I am told that by October the majority of the harvest for UK farmers is complete. This was also the case for investors this year as equity markets failed to provide the kind of returns seen throughout most of the summer. Election uncertainty in America combined with renewed lockdown fears in Europe create a turbulent month for investors.
The CSI funds did have certain stocks that held their own in this environment and the top contributors over the month were Dechra Pharmaceuticals and Close Brothers. Despite the global pandemic and recession, some of our largest holdings have provided exceptional contributions to the fund performance so far this year. The podium for our best performing UK equities includes Games Workshop whose shares are up more than 70% YTD (and nearly 200% since our initial purchase in March), Renishaw up roughly 50% YTD and Genus up 30% YTD.
However, these were in part offset during October with disappointing performances from Hargreaves Lansdown and Shaftesbury.
I have mentioned in previous articles about the holdings in Shaftesbury and Close Brothers and said that…”where there is no obvious or imminent catalyst for the valuation to reverse what we believe to be a high quality but cheap company, it may be more appropriate to allocate a smaller proportion of capital.” In part, because of this (and in part because we have found another opportunity), we decided to reduce our holding in Shaftesbury during the month. We were fortunate with our timing here because in the days following the completion of this reduction, management announced a large capital raise (asking existing investors for more cash in return for new and additional shares) that shored up the balance sheet but sent the share price down nearly 15%.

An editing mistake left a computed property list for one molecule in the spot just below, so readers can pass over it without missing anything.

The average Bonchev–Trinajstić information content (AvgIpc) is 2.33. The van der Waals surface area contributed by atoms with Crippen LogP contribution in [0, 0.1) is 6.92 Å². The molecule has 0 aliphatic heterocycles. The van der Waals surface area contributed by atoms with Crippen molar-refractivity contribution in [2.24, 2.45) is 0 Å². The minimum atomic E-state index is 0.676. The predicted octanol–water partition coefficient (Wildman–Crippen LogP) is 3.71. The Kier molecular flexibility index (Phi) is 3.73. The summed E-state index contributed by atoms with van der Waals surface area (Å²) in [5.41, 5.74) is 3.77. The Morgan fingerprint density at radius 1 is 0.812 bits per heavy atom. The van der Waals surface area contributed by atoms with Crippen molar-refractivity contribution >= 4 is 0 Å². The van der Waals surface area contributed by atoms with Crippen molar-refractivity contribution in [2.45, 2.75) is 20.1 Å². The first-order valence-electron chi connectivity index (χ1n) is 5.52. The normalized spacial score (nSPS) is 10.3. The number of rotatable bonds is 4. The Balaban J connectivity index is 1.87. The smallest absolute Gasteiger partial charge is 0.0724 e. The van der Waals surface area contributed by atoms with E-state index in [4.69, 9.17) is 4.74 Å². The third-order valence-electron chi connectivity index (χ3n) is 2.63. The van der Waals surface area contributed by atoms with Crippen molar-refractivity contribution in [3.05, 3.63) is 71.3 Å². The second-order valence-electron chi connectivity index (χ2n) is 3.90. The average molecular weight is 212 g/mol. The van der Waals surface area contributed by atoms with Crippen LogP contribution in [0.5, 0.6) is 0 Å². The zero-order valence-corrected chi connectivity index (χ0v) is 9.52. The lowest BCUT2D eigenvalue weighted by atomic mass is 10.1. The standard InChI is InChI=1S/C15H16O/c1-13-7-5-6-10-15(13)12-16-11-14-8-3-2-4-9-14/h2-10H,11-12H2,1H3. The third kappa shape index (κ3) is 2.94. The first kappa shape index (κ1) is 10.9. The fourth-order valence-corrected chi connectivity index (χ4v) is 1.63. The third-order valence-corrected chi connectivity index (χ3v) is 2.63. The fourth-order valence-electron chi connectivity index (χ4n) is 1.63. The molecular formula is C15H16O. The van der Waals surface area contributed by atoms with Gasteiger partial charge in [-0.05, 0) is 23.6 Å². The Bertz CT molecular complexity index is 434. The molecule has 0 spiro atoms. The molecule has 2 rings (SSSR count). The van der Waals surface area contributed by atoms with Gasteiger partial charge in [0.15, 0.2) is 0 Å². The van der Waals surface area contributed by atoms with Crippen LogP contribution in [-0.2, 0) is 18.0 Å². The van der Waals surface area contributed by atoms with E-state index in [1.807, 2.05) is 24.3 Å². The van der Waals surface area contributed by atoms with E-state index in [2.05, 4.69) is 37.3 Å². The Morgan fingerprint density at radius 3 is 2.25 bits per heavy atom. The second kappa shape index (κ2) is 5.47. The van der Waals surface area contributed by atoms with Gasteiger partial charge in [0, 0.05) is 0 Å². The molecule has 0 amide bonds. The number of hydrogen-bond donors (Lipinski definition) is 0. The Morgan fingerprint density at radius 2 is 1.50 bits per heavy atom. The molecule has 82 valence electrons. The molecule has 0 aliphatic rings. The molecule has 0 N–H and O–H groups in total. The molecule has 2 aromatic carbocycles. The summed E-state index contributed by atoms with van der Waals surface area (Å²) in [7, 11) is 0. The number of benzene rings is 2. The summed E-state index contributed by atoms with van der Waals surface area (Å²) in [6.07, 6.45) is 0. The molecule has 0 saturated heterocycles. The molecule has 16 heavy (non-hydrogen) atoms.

This good fortune in the timing of our sale does not lessen the disappointment at the, at least temporary, loss in the value of our remaining holding and the permanent dilution in our ownership of the business caused by this issuance of new shares.
That other opportunity referred to above came through Workspace - a property business in which we have recycled the capital. Workspace are a flexible office space operator in the UK with 59 buildings located throughout London. The business benefits from high barriers-to-entry as a result of its brand, its impressive freehold assets and its size and scale. We accept that there are significant challenges in this industry at present, but we believe them to be, in the majority cyclical rather than structural and we see the current valuation as an attractive entry point to a high quality operator.
Uncertainty, risk and volatility are high at present for Workspace and throughout equity markets, but this moment will pass and I remain convinced that halcyon days will return. We will continue to plant hardy seeds now in the hope and expectation that they will return a bountiful crop as and when those days do come.
James Godrich, Fund Manager
James manages JM Finn’s Coleman Street Investment funds
Please remember that your capital is at risk and the value of investments and the income from them can go down as well as up and investors may not get back the amount originally invested. The views expressed are those of the author.